Council takes action over unauthorised walk-in clinic in Limerick suburb

David Hurley

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David Hurley

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david.hurley@limerickleader.ie

Council takes action over unauthorised walk-in clinic in Limerick suburb

Limerick City and County Council has initiated legal action against Cabhru Leat Teoranta - the operator of the walk-in-clinic

A DISPUTE over an unauthorised walk-medical centre in Dooradoyle may not be resolved for several months if a revised planning application for retention is submitted.

Limerick City and County Council has initiated legal proceedings against Cabhru Leat Teoranta in relation to the walk-in medical centre it operates at 14 St Nessan’s Park, St Nessan’s Road, Dooradoyle – near the University Hospital Limerick.

Solicitor Will Leahy, representing the local authority, told Limerick District Court enforcement proceedings were initiated in August 2016 and that the matter first came before the court last April.

He said the matter was adjourned last September after a director of the company gave an undertaking to a planning inspector that the premises would be closed by Christmas.

However, Judge Marian O’Leary was told the clinic remains open and that the council is anxious to finalise matters as soon as possible.

“I don’t like it being put on the never never,” said Mr Leahy, who added he was concerned that no new proposal (to close the premises) had been put forward by the defendant company.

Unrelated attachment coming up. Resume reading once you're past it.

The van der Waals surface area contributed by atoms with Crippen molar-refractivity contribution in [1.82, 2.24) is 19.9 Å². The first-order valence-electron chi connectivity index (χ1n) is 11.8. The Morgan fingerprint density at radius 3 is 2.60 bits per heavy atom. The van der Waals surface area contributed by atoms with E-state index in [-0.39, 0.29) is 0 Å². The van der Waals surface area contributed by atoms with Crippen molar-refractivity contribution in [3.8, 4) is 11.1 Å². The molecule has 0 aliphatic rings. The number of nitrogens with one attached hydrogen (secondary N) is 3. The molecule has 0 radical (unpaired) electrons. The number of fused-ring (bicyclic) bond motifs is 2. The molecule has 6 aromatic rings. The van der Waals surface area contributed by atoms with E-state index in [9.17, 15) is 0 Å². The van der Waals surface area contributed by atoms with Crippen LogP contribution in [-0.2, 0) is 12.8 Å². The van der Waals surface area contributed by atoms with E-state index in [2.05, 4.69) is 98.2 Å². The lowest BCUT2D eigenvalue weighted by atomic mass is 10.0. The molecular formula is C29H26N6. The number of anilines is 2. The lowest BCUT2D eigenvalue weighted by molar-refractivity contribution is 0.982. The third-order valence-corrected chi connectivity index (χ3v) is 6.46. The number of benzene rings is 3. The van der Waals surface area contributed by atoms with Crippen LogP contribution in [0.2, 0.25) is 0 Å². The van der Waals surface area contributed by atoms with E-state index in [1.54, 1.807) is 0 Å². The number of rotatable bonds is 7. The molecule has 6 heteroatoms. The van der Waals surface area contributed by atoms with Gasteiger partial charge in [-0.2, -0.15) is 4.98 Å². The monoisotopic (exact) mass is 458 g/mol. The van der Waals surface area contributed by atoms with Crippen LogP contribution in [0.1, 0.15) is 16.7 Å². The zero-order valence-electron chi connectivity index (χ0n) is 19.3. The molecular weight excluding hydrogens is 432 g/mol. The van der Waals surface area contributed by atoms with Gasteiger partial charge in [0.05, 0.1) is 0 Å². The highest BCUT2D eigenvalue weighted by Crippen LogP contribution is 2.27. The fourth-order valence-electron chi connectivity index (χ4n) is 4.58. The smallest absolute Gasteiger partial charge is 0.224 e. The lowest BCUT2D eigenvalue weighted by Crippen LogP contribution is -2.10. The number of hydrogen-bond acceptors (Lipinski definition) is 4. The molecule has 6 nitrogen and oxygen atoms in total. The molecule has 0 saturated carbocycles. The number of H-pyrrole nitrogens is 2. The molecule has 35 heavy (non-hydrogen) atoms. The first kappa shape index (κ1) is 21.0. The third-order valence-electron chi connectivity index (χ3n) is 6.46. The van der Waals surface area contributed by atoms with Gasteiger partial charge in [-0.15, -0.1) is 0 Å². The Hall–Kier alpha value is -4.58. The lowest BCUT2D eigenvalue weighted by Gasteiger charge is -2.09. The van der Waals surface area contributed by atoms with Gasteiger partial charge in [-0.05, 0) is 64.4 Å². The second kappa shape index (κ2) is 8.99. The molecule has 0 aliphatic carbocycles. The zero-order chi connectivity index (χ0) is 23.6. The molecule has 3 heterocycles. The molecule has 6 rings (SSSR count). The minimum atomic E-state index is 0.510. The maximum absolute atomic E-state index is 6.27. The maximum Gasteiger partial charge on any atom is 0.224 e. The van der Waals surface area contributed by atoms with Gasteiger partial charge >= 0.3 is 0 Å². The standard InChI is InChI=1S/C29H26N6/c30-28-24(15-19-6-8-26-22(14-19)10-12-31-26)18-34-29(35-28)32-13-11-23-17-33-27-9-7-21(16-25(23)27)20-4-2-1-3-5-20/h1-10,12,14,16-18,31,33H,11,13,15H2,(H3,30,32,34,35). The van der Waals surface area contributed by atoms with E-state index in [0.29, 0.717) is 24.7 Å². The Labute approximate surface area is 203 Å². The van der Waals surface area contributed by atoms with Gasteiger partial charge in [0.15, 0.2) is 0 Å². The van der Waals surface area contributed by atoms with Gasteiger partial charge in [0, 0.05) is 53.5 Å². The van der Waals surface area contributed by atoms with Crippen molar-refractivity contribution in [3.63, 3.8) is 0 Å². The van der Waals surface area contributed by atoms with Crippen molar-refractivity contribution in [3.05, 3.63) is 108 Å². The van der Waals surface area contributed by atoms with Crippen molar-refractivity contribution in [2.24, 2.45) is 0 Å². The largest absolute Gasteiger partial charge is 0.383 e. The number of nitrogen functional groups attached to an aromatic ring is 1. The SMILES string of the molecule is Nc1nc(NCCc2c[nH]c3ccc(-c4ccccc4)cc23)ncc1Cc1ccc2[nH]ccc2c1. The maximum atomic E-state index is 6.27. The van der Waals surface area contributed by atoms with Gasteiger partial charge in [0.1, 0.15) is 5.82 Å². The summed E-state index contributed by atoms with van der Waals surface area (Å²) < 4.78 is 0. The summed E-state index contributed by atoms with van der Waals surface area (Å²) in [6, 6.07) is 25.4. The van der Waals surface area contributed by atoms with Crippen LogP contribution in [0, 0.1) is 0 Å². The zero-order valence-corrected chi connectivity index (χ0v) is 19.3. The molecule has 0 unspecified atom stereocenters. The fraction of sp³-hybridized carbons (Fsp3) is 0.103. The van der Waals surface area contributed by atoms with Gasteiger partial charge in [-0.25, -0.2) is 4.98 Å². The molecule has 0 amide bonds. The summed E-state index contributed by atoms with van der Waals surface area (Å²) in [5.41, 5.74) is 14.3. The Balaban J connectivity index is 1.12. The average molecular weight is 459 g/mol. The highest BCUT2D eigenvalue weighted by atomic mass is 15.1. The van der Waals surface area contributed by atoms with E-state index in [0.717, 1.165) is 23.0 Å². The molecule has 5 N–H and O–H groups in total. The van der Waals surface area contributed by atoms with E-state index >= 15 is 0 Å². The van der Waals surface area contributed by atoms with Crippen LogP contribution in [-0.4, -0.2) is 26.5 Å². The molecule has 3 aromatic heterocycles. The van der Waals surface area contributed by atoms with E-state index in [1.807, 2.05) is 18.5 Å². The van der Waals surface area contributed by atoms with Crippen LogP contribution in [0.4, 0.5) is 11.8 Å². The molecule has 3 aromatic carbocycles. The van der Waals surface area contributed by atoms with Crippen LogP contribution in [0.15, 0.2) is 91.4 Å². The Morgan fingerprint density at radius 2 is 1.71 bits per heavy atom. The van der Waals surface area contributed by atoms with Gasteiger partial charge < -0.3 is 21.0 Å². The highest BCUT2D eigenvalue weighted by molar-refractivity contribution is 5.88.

He said there are ongoing concerns in the locality as the walk-in medical centre is located in a “very tight closed domestic area” where parking is at a premium.

The premises, he said, is located in a house which is zoned for residential use.

Solicitor Kevin Sherry said his client intends submitting a revised planning application for a “much smaller practice” compared to the previous application which was refused.

”It’s effectively one room with a reception area with storage upstairs. It’s a significantly scaled down operation now,” he said, adding that a engineer has been retained by his client.

Mr Sherry acknowledged there has been a delay in his client addressing matters but said this was due to a director of the company being seriously ill.

He added there are a number of patients who attend the clinic and that his client, which employs a doctor, has an “ongoing duty of care to them”.

After Mr Sherry indicated a revised planning application will be submitted in the coming weeks, Judge O’Leary said she was willing to grant a short adjournment.

”If it is not submitted within a month, I will finalise it,” she said.

If an application for retention is lodged, it is likely that a decision will not be made until the early summer.